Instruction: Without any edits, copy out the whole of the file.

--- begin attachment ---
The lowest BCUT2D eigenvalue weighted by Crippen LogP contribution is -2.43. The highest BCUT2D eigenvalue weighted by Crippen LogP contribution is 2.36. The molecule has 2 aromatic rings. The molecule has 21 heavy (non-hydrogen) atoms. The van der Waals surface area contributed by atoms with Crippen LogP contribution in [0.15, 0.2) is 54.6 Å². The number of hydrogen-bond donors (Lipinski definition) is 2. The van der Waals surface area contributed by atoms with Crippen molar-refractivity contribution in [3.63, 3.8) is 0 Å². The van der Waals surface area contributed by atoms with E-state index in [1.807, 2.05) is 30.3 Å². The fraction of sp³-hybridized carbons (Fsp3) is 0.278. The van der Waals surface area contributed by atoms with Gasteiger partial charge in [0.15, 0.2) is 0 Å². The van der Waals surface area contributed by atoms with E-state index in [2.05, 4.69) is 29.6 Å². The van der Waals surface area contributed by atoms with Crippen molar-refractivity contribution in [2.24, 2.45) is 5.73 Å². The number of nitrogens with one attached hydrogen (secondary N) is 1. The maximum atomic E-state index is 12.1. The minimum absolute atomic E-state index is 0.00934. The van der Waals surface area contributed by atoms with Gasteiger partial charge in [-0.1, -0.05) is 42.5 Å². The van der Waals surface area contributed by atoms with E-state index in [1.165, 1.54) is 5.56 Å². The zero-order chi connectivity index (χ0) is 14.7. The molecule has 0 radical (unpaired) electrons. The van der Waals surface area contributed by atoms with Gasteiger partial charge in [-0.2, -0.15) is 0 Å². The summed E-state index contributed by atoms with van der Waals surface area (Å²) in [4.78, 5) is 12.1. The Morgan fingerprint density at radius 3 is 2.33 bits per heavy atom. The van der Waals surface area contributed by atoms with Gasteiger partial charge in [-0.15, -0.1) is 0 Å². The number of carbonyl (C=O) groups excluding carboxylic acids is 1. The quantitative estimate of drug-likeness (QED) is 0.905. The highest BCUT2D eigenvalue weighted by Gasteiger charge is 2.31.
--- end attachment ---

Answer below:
The lowest BCUT2D eigenvalue weighted by Crippen LogP contribution is -2.43. The highest BCUT2D eigenvalue weighted by Crippen LogP contribution is 2.36. The molecule has 2 aromatic rings. The molecule has 21 heavy (non-hydrogen) atoms. The van der Waals surface area contributed by atoms with Crippen LogP contribution in [0.15, 0.2) is 54.6 Å². The number of hydrogen-bond donors (Lipinski definition) is 2. The van der Waals surface area contributed by atoms with Crippen molar-refractivity contribution in [3.63, 3.8) is 0 Å². The van der Waals surface area contributed by atoms with E-state index in [1.807, 2.05) is 30.3 Å². The fraction of sp³-hybridized carbons (Fsp3) is 0.278. The van der Waals surface area contributed by atoms with Gasteiger partial charge in [0.15, 0.2) is 0 Å². The van der Waals surface area contributed by atoms with E-state index in [2.05, 4.69) is 29.6 Å². The van der Waals surface area contributed by atoms with Crippen molar-refractivity contribution in [2.24, 2.45) is 5.73 Å². The number of nitrogens with one attached hydrogen (secondary N) is 1. The maximum atomic E-state index is 12.1. The minimum absolute atomic E-state index is 0.00934. The van der Waals surface area contributed by atoms with Gasteiger partial charge in [-0.1, -0.05) is 42.5 Å². The van der Waals surface area contributed by atoms with E-state index in [1.165, 1.54) is 5.56 Å². The zero-order chi connectivity index (χ0) is 14.7. The molecule has 0 radical (unpaired) electrons. The van der Waals surface area contributed by atoms with Gasteiger partial charge in [-0.2, -0.15) is 0 Å². The summed E-state index contributed by atoms with van der Waals surface area (Å²) in [4.78, 5) is 12.1. The Morgan fingerprint density at radius 3 is 2.33 bits per heavy atom. The van der Waals surface area contributed by atoms with Gasteiger partial charge in [-0.15, -0.1) is 0 Å². The number of carbonyl (C=O) groups excluding carboxylic acids is 1. The quantitative estimate of drug-likeness (QED) is 0.905. The highest BCUT2D eigenvalue weighted by Gasteiger charge is 2.31.